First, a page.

Maybe you knew the ending of your story before you even wrote your rough draft, or maybe you now find yourself unsure of your original choice for the ending. Here are a couple of exercises that will help you find the best, and perhaps unexpected, ending to your story:
- Put the story aside and make a list of all the possible things that could happen in the ending (even if they violate your original vision of the story). Come at it from every possible angle–the expected and the unexpected, the “soft” and the “hard,” the happy and the sad and whatever lies in between. You should have a list of at least five or six possible endings. Now, consider how each option shades the meaning of the story. This is a time when you must “listen” to your story and see which way it wants to go. Chances are, the key to your ending lies in the beginning and the middle of the story. You may discover that the story you’ve written is quite different from the one you set out to write. That’s fine–happens all the time. The important thing is not to ruin your story by forcing a wrong ending simply because it adheres to your preconceived notion of what “should” happen.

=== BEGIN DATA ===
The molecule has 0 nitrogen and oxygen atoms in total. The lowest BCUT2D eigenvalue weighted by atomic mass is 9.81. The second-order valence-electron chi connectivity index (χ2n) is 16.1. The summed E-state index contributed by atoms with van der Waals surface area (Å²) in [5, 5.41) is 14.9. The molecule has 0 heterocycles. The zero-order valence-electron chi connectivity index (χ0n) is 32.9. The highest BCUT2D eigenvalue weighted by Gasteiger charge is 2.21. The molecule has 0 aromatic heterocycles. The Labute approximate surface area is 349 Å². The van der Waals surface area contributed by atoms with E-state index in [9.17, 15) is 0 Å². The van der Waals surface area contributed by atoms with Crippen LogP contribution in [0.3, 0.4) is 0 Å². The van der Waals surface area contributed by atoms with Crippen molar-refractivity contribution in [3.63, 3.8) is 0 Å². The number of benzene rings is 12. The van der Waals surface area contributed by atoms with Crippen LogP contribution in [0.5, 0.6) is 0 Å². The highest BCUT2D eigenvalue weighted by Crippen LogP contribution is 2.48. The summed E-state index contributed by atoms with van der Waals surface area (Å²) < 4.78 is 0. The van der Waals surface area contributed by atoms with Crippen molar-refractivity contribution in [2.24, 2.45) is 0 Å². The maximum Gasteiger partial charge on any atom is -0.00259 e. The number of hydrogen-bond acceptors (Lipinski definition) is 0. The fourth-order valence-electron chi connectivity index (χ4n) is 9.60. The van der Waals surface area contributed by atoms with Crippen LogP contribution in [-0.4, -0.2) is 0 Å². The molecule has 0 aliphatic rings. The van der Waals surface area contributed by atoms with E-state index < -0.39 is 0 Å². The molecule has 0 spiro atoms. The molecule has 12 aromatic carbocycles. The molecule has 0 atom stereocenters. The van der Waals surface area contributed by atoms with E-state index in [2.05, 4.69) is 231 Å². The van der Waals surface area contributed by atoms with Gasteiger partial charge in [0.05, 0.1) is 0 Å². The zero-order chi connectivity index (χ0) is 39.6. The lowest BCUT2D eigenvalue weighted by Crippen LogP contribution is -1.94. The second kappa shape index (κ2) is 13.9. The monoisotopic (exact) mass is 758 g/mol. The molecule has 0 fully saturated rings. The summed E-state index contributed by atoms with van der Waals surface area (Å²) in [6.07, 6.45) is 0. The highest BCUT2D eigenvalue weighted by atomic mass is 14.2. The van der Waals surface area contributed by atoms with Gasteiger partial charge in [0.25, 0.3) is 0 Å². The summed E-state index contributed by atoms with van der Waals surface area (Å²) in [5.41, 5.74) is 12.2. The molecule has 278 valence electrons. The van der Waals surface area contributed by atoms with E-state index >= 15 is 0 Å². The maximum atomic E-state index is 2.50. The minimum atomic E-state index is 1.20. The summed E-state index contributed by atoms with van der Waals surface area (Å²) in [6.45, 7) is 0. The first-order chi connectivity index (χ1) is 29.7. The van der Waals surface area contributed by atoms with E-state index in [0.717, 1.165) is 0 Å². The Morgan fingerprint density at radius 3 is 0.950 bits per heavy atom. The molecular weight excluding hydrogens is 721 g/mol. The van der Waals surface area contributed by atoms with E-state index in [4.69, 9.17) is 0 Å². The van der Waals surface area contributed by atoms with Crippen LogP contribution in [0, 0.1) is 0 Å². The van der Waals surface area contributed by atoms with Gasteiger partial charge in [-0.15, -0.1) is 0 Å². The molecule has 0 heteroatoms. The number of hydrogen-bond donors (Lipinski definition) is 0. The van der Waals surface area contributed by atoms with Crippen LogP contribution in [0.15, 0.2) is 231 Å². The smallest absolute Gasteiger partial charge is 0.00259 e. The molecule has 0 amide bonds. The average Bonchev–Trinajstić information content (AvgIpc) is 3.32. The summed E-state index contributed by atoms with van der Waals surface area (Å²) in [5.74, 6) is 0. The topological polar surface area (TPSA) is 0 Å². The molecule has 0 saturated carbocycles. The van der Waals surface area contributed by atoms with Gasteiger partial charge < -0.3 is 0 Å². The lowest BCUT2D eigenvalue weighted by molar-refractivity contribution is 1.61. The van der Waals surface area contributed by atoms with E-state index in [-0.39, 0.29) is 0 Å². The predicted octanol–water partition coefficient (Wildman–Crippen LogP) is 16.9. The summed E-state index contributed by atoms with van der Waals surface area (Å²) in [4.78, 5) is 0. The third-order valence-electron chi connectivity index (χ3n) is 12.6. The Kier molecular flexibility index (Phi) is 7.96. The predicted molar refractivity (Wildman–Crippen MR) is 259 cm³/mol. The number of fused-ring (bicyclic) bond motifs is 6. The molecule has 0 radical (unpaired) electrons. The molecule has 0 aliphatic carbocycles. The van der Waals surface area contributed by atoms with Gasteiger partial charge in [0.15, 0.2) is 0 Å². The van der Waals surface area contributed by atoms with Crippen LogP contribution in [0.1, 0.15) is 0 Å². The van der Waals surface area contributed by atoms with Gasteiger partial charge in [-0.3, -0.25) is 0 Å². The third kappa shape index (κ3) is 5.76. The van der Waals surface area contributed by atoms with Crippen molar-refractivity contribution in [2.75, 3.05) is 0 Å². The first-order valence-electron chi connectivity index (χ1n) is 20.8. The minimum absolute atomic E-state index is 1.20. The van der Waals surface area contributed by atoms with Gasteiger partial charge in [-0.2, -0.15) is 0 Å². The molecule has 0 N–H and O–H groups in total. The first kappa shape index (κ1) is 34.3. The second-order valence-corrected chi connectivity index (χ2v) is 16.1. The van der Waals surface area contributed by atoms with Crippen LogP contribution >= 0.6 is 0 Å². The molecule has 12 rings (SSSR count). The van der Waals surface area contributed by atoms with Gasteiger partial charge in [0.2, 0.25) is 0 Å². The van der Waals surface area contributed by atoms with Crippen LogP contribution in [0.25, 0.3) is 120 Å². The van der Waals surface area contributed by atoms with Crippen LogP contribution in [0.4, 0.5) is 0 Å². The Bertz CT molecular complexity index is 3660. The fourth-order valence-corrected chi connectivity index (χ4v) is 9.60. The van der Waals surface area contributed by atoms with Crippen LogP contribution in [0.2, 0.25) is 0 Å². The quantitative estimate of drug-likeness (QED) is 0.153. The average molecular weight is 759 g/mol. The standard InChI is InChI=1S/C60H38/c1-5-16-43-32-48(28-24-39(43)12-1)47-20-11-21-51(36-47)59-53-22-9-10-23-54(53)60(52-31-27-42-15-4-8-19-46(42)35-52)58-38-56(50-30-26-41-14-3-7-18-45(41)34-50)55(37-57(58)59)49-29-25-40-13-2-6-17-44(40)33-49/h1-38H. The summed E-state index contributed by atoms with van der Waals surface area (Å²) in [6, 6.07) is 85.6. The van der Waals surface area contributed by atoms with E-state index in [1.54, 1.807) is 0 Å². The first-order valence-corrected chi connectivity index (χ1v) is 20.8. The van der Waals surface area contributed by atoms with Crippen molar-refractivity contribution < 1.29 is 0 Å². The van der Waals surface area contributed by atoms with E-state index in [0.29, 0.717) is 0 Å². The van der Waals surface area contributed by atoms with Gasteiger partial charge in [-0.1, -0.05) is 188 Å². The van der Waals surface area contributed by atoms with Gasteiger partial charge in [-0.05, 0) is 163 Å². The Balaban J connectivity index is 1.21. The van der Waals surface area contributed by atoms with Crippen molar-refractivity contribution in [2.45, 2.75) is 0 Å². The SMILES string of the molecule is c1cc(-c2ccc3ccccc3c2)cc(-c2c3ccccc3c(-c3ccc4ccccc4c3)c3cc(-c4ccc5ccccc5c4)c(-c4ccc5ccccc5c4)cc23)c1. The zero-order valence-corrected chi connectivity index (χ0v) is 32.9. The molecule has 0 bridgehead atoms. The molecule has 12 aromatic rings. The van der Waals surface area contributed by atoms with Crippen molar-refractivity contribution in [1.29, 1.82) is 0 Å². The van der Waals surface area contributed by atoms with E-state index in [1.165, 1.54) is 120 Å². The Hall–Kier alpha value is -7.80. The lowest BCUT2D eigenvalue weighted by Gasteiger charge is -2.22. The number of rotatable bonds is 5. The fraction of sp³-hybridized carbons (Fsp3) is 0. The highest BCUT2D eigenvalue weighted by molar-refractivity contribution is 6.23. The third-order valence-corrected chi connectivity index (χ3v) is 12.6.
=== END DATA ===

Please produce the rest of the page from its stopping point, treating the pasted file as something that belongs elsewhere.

- Once you’ve discovered what should happen in your ending, there is still the question of technique. Again, try several different variations, making the final sentence:
- A line of description
- A line of dialogue
- A character’s action
- Internal monologue–a character’s thought or feeling.
This article was taken from the course Focus on the Short Story. Click here to register for the course now!